Baseline architecture overview
Microsoft often speaks with research universities that operate in hybrid environments in which applications are either cloud based or hosted on-premises. In both cases, applications can use various authentication protocols. In some cases, these protocols are reaching end of life or aren't providing the required level of security.
Applications drive much of the need for different authentication protocols and different identity management (IdM) mechanisms.
In research university environments, research apps often drive IdM requirements. A university might use a federation provider, such as Shibboleth, as a primary identity provider (IdP). If so, Microsoft Entra ID is often configured to federate with Shibboleth. If Microsoft 365 apps are also in use, Microsoft Entra ID enables you to configure integration.
Applications used in research universities operate in various parts of the overall IT footprint:
Research and multilateral federation applications are available through InCommon and eduGAIN.
Library applications provide access to electronic journals and other e-content providers.
Some applications use legacy authentication protocols such as Central Authentication Service to enable single sign-on.
Student and faculty applications often use multiple authentication mechanisms. For example, some are integrated with Shibboleth or other federation providers, whereas others are integrated with Microsoft Entra ID.
Microsoft 365 applications are integrated with Microsoft Entra ID.
Windows Server Active Directory might be in use and synchronized with Microsoft Entra ID.
Lightweight Directory Access Protocol (LDAP) is in use at many universities that might have an external LDAP directory or identity registry. These registries are often used to house confidential attributes, role hierarchy information, and even certain types of users, such as applicants.
On-premises Active Directory, or an external LDAP directory, is often used to enable single-credential sign-in for non-web applications and various non-Microsoft operating system sign-ins.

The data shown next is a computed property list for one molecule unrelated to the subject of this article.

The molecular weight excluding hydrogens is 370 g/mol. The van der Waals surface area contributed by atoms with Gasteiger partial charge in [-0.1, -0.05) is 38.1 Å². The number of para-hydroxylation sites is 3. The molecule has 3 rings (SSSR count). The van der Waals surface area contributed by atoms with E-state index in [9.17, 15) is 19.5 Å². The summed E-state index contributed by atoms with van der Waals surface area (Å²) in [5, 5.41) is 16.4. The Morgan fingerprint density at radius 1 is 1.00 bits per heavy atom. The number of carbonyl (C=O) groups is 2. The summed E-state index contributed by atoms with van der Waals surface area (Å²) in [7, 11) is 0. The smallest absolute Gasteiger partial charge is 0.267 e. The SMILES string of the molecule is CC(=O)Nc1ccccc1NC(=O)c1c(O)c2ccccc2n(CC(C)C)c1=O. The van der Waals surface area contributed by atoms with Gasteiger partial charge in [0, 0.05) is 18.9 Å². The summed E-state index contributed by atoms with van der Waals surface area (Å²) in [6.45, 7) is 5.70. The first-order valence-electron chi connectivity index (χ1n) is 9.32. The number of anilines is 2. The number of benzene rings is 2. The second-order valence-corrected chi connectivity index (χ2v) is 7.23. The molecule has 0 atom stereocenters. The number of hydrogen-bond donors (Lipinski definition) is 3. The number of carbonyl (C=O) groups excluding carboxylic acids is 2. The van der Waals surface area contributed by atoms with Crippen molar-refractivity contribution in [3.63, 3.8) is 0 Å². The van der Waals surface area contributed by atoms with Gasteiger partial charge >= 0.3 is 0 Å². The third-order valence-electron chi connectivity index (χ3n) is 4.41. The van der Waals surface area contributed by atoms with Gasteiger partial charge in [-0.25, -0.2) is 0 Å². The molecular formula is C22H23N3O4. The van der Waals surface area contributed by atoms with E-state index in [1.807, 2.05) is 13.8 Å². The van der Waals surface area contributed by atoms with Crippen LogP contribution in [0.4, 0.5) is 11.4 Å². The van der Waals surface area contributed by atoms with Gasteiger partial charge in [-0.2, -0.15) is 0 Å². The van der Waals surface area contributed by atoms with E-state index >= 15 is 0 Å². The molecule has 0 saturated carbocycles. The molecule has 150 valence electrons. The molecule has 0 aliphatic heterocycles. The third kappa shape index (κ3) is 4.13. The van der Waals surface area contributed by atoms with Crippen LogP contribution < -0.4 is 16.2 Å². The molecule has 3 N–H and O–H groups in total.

Baseline architecture challenges
Baseline architectures often evolve over time, introducing complexity and rigidness to the design and the ability to update. Some of the challenges with using the baseline architecture include:
Hard to react to new requirements: Having a complex environment makes it hard to quickly adapt and keep up with the most recent regulations and requirements. For example, if you have apps in lots of locations, and these apps are connected in different ways with different IdMs, you have to decide where to locate multifactor authentication (MFA) services and how to enforce MFA.
Higher education also experiences fragmented service ownership. The people responsible for key services such as enterprise resource planning, learning management systems, division, and department solutions might resist efforts to change or modify the systems that they operate.
Can't take advantage of all Microsoft 365 capabilities for all apps (for example, Intune, Conditional Access, passwordless): Many universities want to move toward the cloud and use their existing investments in Microsoft Entra ID. However, with a different federation provider as their primary IdP, universities can't take advantage of all the Microsoft 365 capabilities for the rest of their apps.
Complexity of a solution: There are many components to manage. Some components are in the cloud, and some are on-premises or in infrastructure as a service (IaaS) instances. Apps are operated in many places. From a user perspective, this experience can be disjointed. For example, users sometime see a Shibboleth sign-in page and other times see a Microsoft Entra sign-in page.
We present three solutions to solve these challenges, while also addressing the following requirements:
Ability to participate in multilateral federations such as InCommon and eduGAIN
Ability to support all types of apps (even apps that require legacy protocols)
Ability to support external directories and attribute stores
We present the three solutions in order, from most preferred to least preferred. Each satisfies requirements but introduces tradeoff decisions that are expected in a complex architecture. Based on your requirements and starting point, select the one that best suits your environment. We also provide a decision tree to aid in this decision.
See these related articles about multilateral federation: